A consumer electronics retailer has confirmed a data breach attempt to compromise the details of 5.9 million payment cards.
On 13 June, Dixons Carphone released a notice disclosing its investigation into an instance of unauthorized data access. The company came across the suspicious activity while reviewing its systems and data. Subsequently, it contacted security experts to help determine what happened.
The investigation revealed that unknown individuals attempted to compromise 5.9 million payment cards found in the processing systems of Currys PC World and Dixons Travel, which are subsidiaries of Dixons Carphone. Most of those cards, the statement explained, came equipped with chip-and-pin protection, with potentially affected data not containing customers’ PINs, card verification values (CVVs) or authentication data.
Additionally, Dixons Carphone found evidence that unauthorized data access compromised 105,000 non-EU issued payment cards lacking chip-and-pin protection along with 1.2 million records containing personally identifiable information (PII) including names, physical addresses and email addresses. The company observed no indication that any of that data left its systems. But out of an abundance of caution, it contacted card providers to help them protect affected customers. It also began contacting those whose non-financial information might have been breached.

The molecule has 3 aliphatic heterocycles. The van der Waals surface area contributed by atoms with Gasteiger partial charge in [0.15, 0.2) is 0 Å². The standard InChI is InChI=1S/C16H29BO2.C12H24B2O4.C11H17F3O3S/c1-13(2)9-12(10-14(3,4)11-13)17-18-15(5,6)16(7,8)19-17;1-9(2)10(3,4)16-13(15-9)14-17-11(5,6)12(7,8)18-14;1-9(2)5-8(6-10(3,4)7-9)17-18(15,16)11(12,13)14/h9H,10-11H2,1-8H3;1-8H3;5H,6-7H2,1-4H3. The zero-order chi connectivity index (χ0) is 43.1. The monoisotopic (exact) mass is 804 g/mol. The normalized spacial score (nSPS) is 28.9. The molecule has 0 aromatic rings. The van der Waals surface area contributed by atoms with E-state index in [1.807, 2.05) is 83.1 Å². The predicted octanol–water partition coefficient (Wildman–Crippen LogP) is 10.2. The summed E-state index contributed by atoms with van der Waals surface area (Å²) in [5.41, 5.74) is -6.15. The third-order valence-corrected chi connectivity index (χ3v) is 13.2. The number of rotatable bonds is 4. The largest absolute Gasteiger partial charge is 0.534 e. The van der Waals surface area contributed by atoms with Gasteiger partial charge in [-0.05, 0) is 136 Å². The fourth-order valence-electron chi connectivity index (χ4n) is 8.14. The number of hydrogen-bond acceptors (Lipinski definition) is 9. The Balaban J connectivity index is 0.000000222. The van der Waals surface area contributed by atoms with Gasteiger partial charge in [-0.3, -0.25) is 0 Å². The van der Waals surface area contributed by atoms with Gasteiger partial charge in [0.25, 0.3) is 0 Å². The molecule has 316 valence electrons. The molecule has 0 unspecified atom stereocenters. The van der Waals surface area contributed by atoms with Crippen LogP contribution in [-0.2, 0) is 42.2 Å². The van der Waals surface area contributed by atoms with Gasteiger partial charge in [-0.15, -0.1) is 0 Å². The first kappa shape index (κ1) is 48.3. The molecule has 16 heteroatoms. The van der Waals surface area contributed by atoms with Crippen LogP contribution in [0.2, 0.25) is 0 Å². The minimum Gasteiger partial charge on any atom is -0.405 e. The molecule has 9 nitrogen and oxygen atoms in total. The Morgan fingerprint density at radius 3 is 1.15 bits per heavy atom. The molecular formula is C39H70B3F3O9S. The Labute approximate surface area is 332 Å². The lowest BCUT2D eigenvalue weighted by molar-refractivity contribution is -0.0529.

Alex Baldock, chief executive for Dixons Carphone, apologized in the statement and said he was “extremely disappointed” that the incident occurred:
The protection of our data has to be at the heart of our business, and we’ve fallen short here…. We are determined to put this right and are taking steps to do so…. Cyber crime is a continual battle for business today and we are determined to tackle this fast – changing challenge.
The United Kingdom’s Information Commissioner’s Office (ICO) confirmed it’s heard from Dixons Carphone with respect to this latest incident.
“An incident involving Dixons Carphone has been reported to us and we are liaising with the National Cyber Security Centre, the Financial Conduct Authority and other relevant agencies to ascertain the details and impact on customers,” ICO wrote in a statement. “Anyone concerned about lost data and how it may be used should follow the advice of Action Fraud.”
News of this unauthorized data access follows less than a month after the ICO fined the University of Greenwich £120,000 for a “serious” security breach of personal data.